I only wish that Janet McNaughton had managed to add a more detailed author's note. While she has stated from where, in general, she obtained the traditions and ideas for this story, I would have liked for her to have mentioned any particular tales of which she had made use. However, this is just my scholarly side talking, it does in no way detract from the beauty of the story itself. ( )
1 vote gundulabaehre | Mar 31, 2013 |
good story as always from mcnaughton. princess actively helps. very detailed pictures. ( )
  mahallett | Mar 5, 2012 |
The genre of this book is fantasy and it is a fictional book. The art in the book looks like it was either hand-drawn or computer generated and colored using oil-paints or oil-pastels. The pictures are very colorful and detailed. The content in this book is about a boy who goes on an adventure to make something of himself. Along the way, he is very generous and in return he gets valueable gifts that are useful when he is fighting for the princess in the end. The reading level of this book is probably fourth grade because there are many words per page and some of the words are challenging for younger kids. The curricular connections are: generosity and giving, bravery, adventure, princess, golden apple, unicorn, whistle and love. ( )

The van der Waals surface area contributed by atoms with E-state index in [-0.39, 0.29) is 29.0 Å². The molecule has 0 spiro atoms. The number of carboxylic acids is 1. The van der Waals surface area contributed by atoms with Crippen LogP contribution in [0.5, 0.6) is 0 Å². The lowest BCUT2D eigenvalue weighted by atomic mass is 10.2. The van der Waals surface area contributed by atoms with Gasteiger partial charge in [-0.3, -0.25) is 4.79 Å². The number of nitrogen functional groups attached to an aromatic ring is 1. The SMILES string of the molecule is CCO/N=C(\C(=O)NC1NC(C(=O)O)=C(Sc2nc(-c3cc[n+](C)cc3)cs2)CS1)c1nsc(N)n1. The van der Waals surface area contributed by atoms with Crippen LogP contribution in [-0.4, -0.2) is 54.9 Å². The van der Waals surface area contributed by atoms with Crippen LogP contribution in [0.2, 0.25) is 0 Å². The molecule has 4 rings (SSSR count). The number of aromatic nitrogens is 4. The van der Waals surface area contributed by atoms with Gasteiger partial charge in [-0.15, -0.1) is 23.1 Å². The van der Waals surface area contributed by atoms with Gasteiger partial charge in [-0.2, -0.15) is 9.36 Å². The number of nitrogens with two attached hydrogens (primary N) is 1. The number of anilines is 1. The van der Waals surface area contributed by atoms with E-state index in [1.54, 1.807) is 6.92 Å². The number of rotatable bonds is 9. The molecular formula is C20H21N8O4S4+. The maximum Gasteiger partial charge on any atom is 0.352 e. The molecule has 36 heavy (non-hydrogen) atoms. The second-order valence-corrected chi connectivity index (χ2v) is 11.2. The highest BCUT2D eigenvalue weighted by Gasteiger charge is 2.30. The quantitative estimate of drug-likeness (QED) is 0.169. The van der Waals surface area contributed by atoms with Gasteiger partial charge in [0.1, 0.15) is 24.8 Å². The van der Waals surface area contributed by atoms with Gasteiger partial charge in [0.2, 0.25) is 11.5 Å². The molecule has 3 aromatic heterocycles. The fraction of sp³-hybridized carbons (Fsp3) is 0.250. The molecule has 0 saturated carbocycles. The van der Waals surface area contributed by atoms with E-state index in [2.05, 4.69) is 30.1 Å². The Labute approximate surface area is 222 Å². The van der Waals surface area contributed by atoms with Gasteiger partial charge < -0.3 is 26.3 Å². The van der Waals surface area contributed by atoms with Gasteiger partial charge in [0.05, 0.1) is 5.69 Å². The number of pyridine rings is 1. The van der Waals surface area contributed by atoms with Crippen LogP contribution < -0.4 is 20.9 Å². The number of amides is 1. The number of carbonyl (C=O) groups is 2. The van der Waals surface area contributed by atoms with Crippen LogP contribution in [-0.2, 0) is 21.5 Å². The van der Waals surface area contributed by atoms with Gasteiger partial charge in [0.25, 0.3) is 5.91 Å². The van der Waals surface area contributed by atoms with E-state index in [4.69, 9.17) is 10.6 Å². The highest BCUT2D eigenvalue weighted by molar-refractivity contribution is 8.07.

1 vote ceoliver | Mar 11, 2009 |
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Author nameRoleType of authorWork?Status
Janet McNaughtonprimary authorall editionscalculated
Tooke, SusanIllustratorsecondary authorall editionsconfirmed
Nimmo, TerriCover designersecondary authorsome editionsconfirmed
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For my daughter, Elizabeth, and all the children of Newfoundland and Labrador, at home and away.

J. M.
For my princess, my daughter, Beth Crichton, with love.

S. T.
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In a little cove by the sea lived an old widow with three sons.
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(Click to show. Warning: May contain spoilers.)
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Book description
Neither handsome nor clever, Jack – the youngest of three brothers – causes his widowed mother much concern. The family is convinced he is nothing but a fool. When his brothers go off to seek their fortune and don’t return, Jack is sent to find them. Along the way he performs good deeds for helpless creatures, who repay his kindness in magical ways. Hearing of an evil magician who controls the life of the princess, Jack poses as a suitor and faces three tests – but can he find the elusive unicorn and save the princess from her fate?

Acclaimed Newfoundland author Janet McNaughton tells a classic tale of good and evil, accompanied by Susan Tooke’s illuminating paintings, rich with influences from the Middle Ages, Celtic symbolism, and Newfoundland’s breathtaking coastal landscape.
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Jack, the youngest of three brothers, has an adventure while going to find his brothers.

(summary from another edition)

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Tundra Books

An edition of this book was published by Tundra Books.